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  • Advice offered on effective advocacy | OEFFA News
    phone call to a legislator be sure to research any existing stance of the legislator on the topic try to make some connection with what the legislator views as a priority and be very specific on the policy or pending legislation Lipstreu said In some cases as few as 10 calls can make a difference on legislation In addition take advantage of any opportunity to meet the legislator in one s home district Lipstreu stressed When making the contact point out that you are a constituent of the legislator identify any organization memberships that you have and tell your story on why the legislator should act in a certain way she stated Writing letters to the editor can also be effective Lipstreu said She noted that the OEFFA s website has a page with guidelines on how to write such a letter Importance of advocacy As farmers gardeners and educators the groups who make up most of the membership of the OEFFA it is important both from a historical perspective and on pending current relevant issues to engage in advocacy for one s beliefs Lipstreu emphasized Lipstreu cited the effectiveness of advocacy in creating the national organic production certification program 35 years ago She said advocacy also includes trying to get large institutions to make corrections in existing practices or policies and that advocacy does not necessarily result in conflict or confrontation Advocacy also applies to arranging community meetings or forums that lead to setting goals and setting strategies on ways to approach problems She also suggested that advocacy should not take the form of a partisan political stance Topics for advocacy In Ohio and other states some of the current topics suited for advocacy are frac sand mining the labeling of foods for genetically modified organisms crop insurance and

    Original URL path: http://www.oeffa.org/news/?p=2182 (2016-02-17)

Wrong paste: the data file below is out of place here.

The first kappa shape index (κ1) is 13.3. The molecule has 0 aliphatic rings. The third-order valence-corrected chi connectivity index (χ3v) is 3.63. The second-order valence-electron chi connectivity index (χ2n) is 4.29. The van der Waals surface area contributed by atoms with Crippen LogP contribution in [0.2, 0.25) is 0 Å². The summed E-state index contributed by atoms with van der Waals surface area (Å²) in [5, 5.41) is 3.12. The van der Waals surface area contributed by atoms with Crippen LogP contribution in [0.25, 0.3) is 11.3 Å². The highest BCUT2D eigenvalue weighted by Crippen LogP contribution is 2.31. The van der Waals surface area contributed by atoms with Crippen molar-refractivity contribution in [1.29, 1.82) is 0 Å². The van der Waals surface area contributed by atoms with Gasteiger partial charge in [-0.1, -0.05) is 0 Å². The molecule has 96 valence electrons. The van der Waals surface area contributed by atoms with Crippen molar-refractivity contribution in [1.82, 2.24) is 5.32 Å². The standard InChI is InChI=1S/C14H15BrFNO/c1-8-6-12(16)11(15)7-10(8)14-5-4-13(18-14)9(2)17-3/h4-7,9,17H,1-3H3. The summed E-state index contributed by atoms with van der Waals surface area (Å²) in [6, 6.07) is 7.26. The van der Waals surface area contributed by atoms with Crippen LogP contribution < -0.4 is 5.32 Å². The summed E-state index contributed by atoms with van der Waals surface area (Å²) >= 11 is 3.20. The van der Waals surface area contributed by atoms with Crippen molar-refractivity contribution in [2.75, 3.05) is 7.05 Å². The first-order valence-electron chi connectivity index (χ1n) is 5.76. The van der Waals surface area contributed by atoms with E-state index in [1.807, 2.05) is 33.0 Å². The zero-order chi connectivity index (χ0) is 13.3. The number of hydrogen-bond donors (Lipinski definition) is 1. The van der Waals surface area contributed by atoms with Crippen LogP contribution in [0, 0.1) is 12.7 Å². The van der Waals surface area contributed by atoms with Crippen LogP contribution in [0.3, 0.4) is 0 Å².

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  • What’s in a Label? You May Not Know with DARK Act | OEFFA News
    animals are all being fed GMO feed The bill also would ban states from regulating food labeling which supporters say would stop a patchwork of conflicting laws While it would set up a voluntary national labeling system Taylor argued that most companies that actually use GMO foods are not going to advertise it The legislation passed in the U S House with only two Ohio lawmakers voting against it The Senate could introduce the measure soon Taylor contended that the bill undermines existing businesses like his that sell non GMO products For the past eight years he said Snowville Creamery has been breaking even and recently received a game changing offer that would have paid the company a premium for its non GMO milk but the deal didn t last because of the labeling act The day the DARK Act passed the House of Representatives a week later they called me from the cheese plant and rescinded their offer because all cheese in America became non GMO according to the DARK Act if it passes the Senate this month he said Snowville Creamery is like a cat hanging on a wall right now There are global economic concerns Taylor said At least 35 countries have laws that impose labeling or import restrictions on GMO foods Taylor said America s non GMO producers will suffer without proper labeling The purpose of the DARK Act is to not give the American people the GMO labeling that every other industrialized democracy and Russia and China have he said but rather to assure that the American people will never be able to make an informed choice A poll this year found that 87 percent of Ohioans surveyed support the labeling of genetically engineered foods Details of the legislation HR 1599 are online at congress

    Original URL path: http://www.oeffa.org/news/?p=2156 (2016-02-17)